A new survey shows that activity in the construction sector continued to expand last month - but at its slowest pace in eight months.
The Ulster Bank Construction Purchasing Managers Index suggests rising Covid case numbers last month put a lid on growth, though new orders continued to grow, giving nearly half of respondents a positive outlook on the year ahead.
Ulster Bank's PMI dropped to 53.7 in December from 56.3 in November. Readings above 50 signal an increase in activity on the previous month and readings below 50 signal a decrease.
Activity growth was broad-based in December, with all three monitored categories posting expansions.
The fastest rise was in commercial activity where the rate of expansion was marked, albeit the softest in eight months. "Solid" rises were also seen in housing and civil engineering, Ulster Bank said.
Optimism in the outlook and increases in workloads meant that constructors continued to expand their staffing levels at a marked pace.
Ulster Bank noted that employment has now risen for nine months in a row, but in line with the trends in activity and new orders, the rate of job creation eased in December.
The rate of input cost inflation remained elevated and was among the sharpest on record despite easing markedly from that seen in November.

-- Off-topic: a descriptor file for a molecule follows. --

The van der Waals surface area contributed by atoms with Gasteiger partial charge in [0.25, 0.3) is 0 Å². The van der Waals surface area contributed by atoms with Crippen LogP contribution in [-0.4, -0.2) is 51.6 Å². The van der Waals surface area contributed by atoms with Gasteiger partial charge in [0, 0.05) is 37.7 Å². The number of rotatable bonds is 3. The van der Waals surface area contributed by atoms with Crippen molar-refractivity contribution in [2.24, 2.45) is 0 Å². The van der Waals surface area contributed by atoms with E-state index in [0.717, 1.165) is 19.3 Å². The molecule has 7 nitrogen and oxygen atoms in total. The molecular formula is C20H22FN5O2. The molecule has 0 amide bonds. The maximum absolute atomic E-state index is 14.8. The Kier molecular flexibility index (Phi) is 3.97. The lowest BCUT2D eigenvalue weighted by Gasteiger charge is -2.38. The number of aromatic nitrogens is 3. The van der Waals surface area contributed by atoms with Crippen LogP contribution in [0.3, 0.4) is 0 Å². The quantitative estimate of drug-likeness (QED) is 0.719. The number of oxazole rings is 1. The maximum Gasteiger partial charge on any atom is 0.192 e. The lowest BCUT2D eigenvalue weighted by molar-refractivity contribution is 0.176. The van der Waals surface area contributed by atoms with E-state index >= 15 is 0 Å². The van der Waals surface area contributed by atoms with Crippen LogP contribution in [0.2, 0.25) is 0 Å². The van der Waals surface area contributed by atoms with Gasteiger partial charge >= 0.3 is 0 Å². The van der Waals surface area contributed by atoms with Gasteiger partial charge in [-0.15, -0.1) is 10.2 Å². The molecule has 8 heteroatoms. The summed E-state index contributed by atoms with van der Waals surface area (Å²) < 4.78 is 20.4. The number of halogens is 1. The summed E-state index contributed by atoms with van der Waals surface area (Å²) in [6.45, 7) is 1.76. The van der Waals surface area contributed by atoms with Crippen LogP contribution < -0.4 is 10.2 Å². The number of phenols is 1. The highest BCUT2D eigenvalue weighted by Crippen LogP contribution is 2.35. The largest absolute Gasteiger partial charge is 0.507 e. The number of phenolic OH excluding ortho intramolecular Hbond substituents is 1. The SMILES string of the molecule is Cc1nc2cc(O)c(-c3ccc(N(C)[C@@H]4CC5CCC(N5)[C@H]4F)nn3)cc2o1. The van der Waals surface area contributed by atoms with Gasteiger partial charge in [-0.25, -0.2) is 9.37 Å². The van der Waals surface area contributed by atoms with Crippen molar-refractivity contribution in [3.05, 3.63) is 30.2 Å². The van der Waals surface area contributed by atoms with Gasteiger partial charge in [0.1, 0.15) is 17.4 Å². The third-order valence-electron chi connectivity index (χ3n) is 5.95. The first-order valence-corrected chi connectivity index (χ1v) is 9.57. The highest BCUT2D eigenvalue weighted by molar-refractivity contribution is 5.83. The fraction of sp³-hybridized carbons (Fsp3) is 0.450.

Higher costs for fuel, materials and transportation were reported, with firms also linking inflationary pressures to Brexit.
The bank also said that Brexit was a factor behind longer suppliers' delivery times, with shortages of materials and delivery drivers also contributing to delays.
Ulster Bank's chief economist Simon Barry said the December survey results offered some encouraging signs regarding the sector's prospects as we move through the early part of 2022.
"First, the input cost index fell for the second consecutive month, with a marked drop last month taking it to an eight month low.
"While still at a very elevated level consistent with ongoing rapid increases in input costs, the readings at the end of last year do suggest that the intensity of cost pressures and related supply chain challenges is now easing somewhat." Simon Barry said.
"Second, construction firms continue to benefit from sharp ongoing increases (albeit at a slightly slower pace) in new orders amid reports of improving demand. And third, firms themselves remain confident about the coming year," he said.
"Underpinned by strong pipelines of new work, expectations of further improvement in demand and confidence in housing market prospects, sentiment regarding the year-ahead outlook edged higher in December leaving it again well above the long-term average. Over 46% of firms expect their activity to rise in the coming 12 months – the highest reading since August," the economist added.